Disparate impact is one of the hottest topics in the lending industry. The CFPB expects all lenders to regularly monitor and test for potential disparity across ECOA protected classes. To help credit unions better understand what it is and how it can be addressed through analytics, CRIF Lending Solutions recently hosted a webinar featuring advice from our expert team. Below are just a few of the questions that were fielded following the presentation:
Q: How would someone infer race or ethnicity for someone named John Smith?
A: Starting with the first name, John is very much a male name according to Social Security Administration data. However, Smith is actually more multi-racial, according to census data, than one might think. It’s not 100% exclusive to white or black, but it does dominate those two categories. So we’d use the last name combined with the residency to build John Smith a conditional probability for each race and ethnicity category.
For the sake of this example, let’s say the census data tells us the name is 73% white and 22% black. We would then count Mr. Smith as 0.73 of a white applicant and 0.22 of a black applicant — meaning he would go into both pools. By doing this, we’re not making any assumptions that could prove to be incorrect. We’re instead using what the data tells us. Mr. Smith also goes into the other race and ethnicity pools that make up the other 5%.
We then update the probabilities based on where that particular John Smith lives. From the census, we know the different proportions of races living within certain census blocks. The key, once again, is to never make assumptions. We conditionally weight the name probability with the address probability. For the sake of this example, we will assume that our race and ethnicity probabilities remain the same. We then use the probability from each group and weight his APR by the 0.73 and the 0.22 for each of the two respective racial categories.
Q: How is disparate impact determined for someone who is multi-racial?
A: Multi-racial is a category that can be selected on the census. Those categories include black, white, American Indian/Alaskan Native, Asian/Pacific Islander, Hispanic (ethnicity) and multi-racial. Some people check more than one box, which is recorded in the census data. So you can see exactly how many categories were selected.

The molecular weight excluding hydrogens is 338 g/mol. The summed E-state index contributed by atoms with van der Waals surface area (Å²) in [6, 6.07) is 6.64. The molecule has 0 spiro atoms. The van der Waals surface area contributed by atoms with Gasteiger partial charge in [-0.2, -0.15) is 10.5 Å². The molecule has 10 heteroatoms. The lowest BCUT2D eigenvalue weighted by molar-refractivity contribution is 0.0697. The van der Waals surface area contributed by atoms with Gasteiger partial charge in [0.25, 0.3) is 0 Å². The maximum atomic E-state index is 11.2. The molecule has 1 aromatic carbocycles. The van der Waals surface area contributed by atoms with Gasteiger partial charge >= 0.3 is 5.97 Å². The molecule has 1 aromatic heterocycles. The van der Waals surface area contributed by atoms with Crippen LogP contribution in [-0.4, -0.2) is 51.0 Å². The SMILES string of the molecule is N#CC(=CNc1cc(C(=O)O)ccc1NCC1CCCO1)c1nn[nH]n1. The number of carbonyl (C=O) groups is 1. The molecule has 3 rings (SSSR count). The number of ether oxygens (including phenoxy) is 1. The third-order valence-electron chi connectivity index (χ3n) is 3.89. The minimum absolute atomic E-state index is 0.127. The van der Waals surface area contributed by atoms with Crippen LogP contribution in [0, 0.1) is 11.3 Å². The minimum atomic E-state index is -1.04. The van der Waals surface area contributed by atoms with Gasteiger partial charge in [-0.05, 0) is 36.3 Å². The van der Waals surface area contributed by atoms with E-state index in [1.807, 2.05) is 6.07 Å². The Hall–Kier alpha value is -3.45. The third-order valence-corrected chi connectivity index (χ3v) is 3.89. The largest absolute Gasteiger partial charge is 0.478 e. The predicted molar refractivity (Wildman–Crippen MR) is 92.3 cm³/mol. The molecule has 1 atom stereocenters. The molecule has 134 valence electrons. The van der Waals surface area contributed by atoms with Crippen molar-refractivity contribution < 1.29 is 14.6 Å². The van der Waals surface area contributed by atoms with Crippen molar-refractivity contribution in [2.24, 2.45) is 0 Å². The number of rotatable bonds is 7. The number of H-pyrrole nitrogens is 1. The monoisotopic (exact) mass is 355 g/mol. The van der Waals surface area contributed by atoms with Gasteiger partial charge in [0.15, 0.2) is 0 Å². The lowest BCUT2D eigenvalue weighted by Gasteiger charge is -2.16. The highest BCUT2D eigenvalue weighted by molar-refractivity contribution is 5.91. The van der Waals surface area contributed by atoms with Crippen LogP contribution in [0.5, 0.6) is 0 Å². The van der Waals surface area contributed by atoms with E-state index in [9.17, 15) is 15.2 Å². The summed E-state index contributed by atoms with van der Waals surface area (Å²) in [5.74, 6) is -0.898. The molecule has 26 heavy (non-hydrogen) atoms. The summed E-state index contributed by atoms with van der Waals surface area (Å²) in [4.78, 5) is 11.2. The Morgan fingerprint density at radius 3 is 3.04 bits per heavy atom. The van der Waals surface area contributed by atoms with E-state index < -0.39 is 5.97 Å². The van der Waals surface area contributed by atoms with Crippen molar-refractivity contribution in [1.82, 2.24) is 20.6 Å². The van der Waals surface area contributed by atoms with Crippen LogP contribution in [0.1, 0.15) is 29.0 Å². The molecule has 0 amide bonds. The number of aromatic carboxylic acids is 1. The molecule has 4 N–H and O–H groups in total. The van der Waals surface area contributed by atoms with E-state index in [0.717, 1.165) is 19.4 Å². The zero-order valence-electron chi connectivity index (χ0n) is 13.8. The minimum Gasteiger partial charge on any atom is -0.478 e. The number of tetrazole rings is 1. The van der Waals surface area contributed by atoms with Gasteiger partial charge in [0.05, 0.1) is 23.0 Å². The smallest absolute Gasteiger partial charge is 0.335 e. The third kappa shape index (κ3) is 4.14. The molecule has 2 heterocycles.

What we do is reallocate the applicants who select more than one category into multi-racial. Sometimes more than one selection is considered by the census to be one category. An example of this would include selecting Asian/Pacific Islander and unknown. We can attribute that probability to be entirely Asian/Pacific Islander, which is considered one category for this exercise.
Multi-racial is one of the smallest categories available next to American Indian/Alaskan Native. The smaller groups tend to be a little under represented, and that’s where you end up with the most fluctuation in a lender’s data. The larger categories are much easier to work with.
Q: With mixed neighborhoods being more common, what percent of accounts are you not able to geocode to use with first and last names to infer race and gender?
A: This is actually very rare. With the census data, it’s available at the census-track level, the census block group that’s a little higher of a roll up and the ZIP code level. We use the zip code when we are unable to geocode, which generally occurs for less than 5% of applicants. Now, that happens a little bit in partnership with the lender. We do a little bit of address hygiene on our end to ensure it’s clean before we run it through our geocoding software. If we notice high amounts of bad address data, we would work back with the lender to recommend either running it through the national change of address registry or some sort of publically available standardization. That said, we very rarely find lenders with data so sparse that ZIP codes aren’t available. So that gives us a nice safety net.
The mixing of neighborhoods where things aren’t as homogeneous as someone might assume is actually why we don’t use the threshold methodology. Your neighborhood tells us as much about you as your last name, but neither tells us everything. So we will attribute the applicant back into all of the racial categories indicated by the data available.
Have Questions of Your Own?
Disparate impact is something that lenders need to monitor on a consistent basis, and these responses will help you better understand how to safeguard your operations. The experts at CRIF Achieve are here to help institutions of any size with disparate impact analysis. To request a link to the full recording of our recent webinar, please click the button below.